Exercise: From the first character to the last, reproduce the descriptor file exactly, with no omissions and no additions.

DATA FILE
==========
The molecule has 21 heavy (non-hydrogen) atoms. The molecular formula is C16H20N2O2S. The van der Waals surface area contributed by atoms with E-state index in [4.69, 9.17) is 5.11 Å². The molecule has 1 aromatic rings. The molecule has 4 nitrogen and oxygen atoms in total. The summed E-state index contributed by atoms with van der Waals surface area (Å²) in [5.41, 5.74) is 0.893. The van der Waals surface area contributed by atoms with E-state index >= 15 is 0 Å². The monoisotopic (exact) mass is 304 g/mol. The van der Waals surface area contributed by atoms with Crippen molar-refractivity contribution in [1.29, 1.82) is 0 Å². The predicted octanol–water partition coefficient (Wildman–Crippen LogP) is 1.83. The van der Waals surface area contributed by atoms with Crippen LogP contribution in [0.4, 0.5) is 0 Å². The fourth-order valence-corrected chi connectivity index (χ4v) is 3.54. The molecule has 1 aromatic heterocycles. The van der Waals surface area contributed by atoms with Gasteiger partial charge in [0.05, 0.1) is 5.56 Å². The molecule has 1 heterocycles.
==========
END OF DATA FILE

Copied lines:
The molecule has 21 heavy (non-hydrogen) atoms. The molecular formula is C16H20N2O2S. The van der Waals surface area contributed by atoms with E-state index in [4.69, 9.17) is 5.11 Å². The molecule has 1 aromatic rings. The molecule has 4 nitrogen and oxygen atoms in total. The summed E-state index contributed by atoms with van der Waals surface area (Å²) in [5.41, 5.74) is 0.893. The van der Waals surface area contributed by atoms with E-state index >= 15 is 0 Å². The monoisotopic (exact) mass is 304 g/mol. The van der Waals surface area contributed by atoms with Crippen molar-refractivity contribution in [1.29, 1.82) is 0 Å². The predicted octanol–water partition coefficient (Wildman–Crippen LogP) is 1.83. The van der Waals surface area contributed by atoms with Crippen LogP contribution in [0.4, 0.5) is 0 Å². The fourth-order valence-corrected chi connectivity index (χ4v) is 3.54. The molecule has 1 aromatic heterocycles. The van der Waals surface area contributed by atoms with Gasteiger partial charge in [0.05, 0.1) is 5.56 Å². The molecule has 1 heterocycles.